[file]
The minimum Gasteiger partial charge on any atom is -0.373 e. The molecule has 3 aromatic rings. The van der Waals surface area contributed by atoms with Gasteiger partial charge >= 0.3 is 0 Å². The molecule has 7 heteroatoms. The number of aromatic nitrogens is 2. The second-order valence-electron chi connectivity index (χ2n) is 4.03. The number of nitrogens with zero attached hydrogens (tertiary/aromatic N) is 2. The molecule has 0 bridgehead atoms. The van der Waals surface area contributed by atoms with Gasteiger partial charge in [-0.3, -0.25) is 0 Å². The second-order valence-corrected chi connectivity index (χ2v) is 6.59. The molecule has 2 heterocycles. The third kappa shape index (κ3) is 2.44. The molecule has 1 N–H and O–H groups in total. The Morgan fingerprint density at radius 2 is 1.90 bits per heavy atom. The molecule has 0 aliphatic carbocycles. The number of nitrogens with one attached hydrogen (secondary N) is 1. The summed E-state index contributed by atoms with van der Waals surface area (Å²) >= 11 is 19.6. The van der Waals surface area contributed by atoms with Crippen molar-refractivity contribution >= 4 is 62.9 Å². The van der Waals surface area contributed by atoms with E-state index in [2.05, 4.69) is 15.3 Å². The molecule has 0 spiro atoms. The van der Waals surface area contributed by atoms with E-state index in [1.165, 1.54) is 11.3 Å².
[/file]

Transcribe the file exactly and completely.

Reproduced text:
The minimum Gasteiger partial charge on any atom is -0.373 e. The molecule has 3 aromatic rings. The van der Waals surface area contributed by atoms with Gasteiger partial charge >= 0.3 is 0 Å². The molecule has 7 heteroatoms. The number of aromatic nitrogens is 2. The second-order valence-electron chi connectivity index (χ2n) is 4.03. The number of nitrogens with zero attached hydrogens (tertiary/aromatic N) is 2. The molecule has 0 bridgehead atoms. The van der Waals surface area contributed by atoms with Gasteiger partial charge in [-0.3, -0.25) is 0 Å². The second-order valence-corrected chi connectivity index (χ2v) is 6.59. The molecule has 2 heterocycles. The third kappa shape index (κ3) is 2.44. The molecule has 1 N–H and O–H groups in total. The Morgan fingerprint density at radius 2 is 1.90 bits per heavy atom. The molecule has 0 aliphatic carbocycles. The number of nitrogens with one attached hydrogen (secondary N) is 1. The summed E-state index contributed by atoms with van der Waals surface area (Å²) >= 11 is 19.6. The van der Waals surface area contributed by atoms with Crippen molar-refractivity contribution >= 4 is 62.9 Å². The van der Waals surface area contributed by atoms with E-state index in [2.05, 4.69) is 15.3 Å². The molecule has 0 spiro atoms. The van der Waals surface area contributed by atoms with E-state index in [1.165, 1.54) is 11.3 Å².